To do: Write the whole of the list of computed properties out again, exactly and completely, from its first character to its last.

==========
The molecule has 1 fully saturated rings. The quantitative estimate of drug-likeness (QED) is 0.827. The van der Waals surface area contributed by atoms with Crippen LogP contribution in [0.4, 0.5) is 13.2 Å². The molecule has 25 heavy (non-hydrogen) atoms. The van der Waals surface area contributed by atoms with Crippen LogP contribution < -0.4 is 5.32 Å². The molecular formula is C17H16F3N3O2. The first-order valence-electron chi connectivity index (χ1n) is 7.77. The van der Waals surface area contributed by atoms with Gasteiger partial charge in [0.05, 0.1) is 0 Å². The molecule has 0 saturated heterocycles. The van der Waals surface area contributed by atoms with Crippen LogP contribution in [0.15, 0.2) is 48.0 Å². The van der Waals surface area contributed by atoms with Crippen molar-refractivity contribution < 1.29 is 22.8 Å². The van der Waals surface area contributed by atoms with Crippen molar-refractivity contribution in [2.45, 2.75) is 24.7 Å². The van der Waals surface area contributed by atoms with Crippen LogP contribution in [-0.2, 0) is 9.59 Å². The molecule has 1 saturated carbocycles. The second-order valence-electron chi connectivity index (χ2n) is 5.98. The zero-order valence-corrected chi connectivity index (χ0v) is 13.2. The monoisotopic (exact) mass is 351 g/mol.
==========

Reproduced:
The molecule has 1 fully saturated rings. The quantitative estimate of drug-likeness (QED) is 0.827. The van der Waals surface area contributed by atoms with Crippen LogP contribution in [0.4, 0.5) is 13.2 Å². The molecule has 25 heavy (non-hydrogen) atoms. The van der Waals surface area contributed by atoms with Crippen LogP contribution < -0.4 is 5.32 Å². The molecular formula is C17H16F3N3O2. The first-order valence-electron chi connectivity index (χ1n) is 7.77. The van der Waals surface area contributed by atoms with Gasteiger partial charge in [0.05, 0.1) is 0 Å². The molecule has 0 saturated heterocycles. The van der Waals surface area contributed by atoms with Crippen LogP contribution in [0.15, 0.2) is 48.0 Å². The van der Waals surface area contributed by atoms with Crippen molar-refractivity contribution < 1.29 is 22.8 Å². The van der Waals surface area contributed by atoms with Crippen molar-refractivity contribution in [2.45, 2.75) is 24.7 Å². The van der Waals surface area contributed by atoms with Crippen LogP contribution in [-0.2, 0) is 9.59 Å². The molecule has 1 saturated carbocycles. The second-order valence-electron chi connectivity index (χ2n) is 5.98. The zero-order valence-corrected chi connectivity index (χ0v) is 13.2. The monoisotopic (exact) mass is 351 g/mol.